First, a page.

As World War II ended, a special force of American and British art experts searched northern Europe, on a mission to prevent the Germans from destroying the art treasures they'd confiscated. A great read. — Louise Jones
This is a fabulous read! It actually reads like a Dan Silva or James Rollins novel. But it's true. ALL TRUE! AND when you read this you think there were cohorts of these guys and really there were 20 of them at the most at any one time. — Maeve Noonan
At the same time Adolf Hitler was attempting to take over the western world, his armies were methodically seeking and hoarding the finest art treasures in Europe.
The Fuehrer had begun cataloguing the art he planned to collect as well as the art he would destroy: "degenerate" works he despised. In a race against time, behind enemy lines, often unarmed, a special force of American and British museum directors, curators, art historians, and others, called the Momuments Men, risked their lives scouring Europe to prevent the destruction of thousands of years of culture.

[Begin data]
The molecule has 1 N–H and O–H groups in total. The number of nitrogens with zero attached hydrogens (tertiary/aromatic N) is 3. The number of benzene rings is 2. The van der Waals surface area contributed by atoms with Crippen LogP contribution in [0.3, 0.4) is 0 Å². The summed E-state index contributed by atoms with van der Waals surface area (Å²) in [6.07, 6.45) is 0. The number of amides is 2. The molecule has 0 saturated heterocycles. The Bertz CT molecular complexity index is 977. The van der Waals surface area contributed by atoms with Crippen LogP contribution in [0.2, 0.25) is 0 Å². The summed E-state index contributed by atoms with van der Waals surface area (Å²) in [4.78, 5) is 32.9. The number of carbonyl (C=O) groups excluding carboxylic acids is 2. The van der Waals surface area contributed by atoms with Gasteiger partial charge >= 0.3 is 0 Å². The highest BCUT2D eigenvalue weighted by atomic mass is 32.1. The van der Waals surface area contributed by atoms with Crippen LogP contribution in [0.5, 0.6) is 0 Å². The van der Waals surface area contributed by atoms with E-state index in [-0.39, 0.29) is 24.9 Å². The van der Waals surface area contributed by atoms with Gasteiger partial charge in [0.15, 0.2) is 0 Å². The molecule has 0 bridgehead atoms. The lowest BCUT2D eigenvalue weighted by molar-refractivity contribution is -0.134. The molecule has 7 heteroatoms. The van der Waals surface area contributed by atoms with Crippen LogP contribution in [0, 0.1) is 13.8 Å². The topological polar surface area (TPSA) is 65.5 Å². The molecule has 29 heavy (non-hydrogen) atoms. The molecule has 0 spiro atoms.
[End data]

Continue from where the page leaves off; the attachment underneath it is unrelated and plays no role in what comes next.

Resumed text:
Focusing on the eleven-month period between D-Day and V-E Day, this fascinating account follows six Monuments Men and their impossible mission to save the world's great art from the Nazis.
About the Author
Robert Edsel began his career in the oil and gas exploration business. In 1996 he moved to Europe to pursue his interests in the arts. Settling in Florence seeing some of the great works, he wondered how all of the monuments and art treasures survived the devastation of World War II. During the ensuing years, he devoted himself to finding the answer. In the process, he commissioned major research that has resulted in this book. Robert also coproduced the related documentary film, The Rape of Europa, and cowrote Rescuing Da Vinci, a photographic history of an art heist of epic proportions and the Allied rescue effort. The author lives in Dallas.
Bret Witter cowrote the bestseller Dewey: The Small-Town Library Cat Who Touched the World (Grand Central, 2008). He lives in Louisville, KY.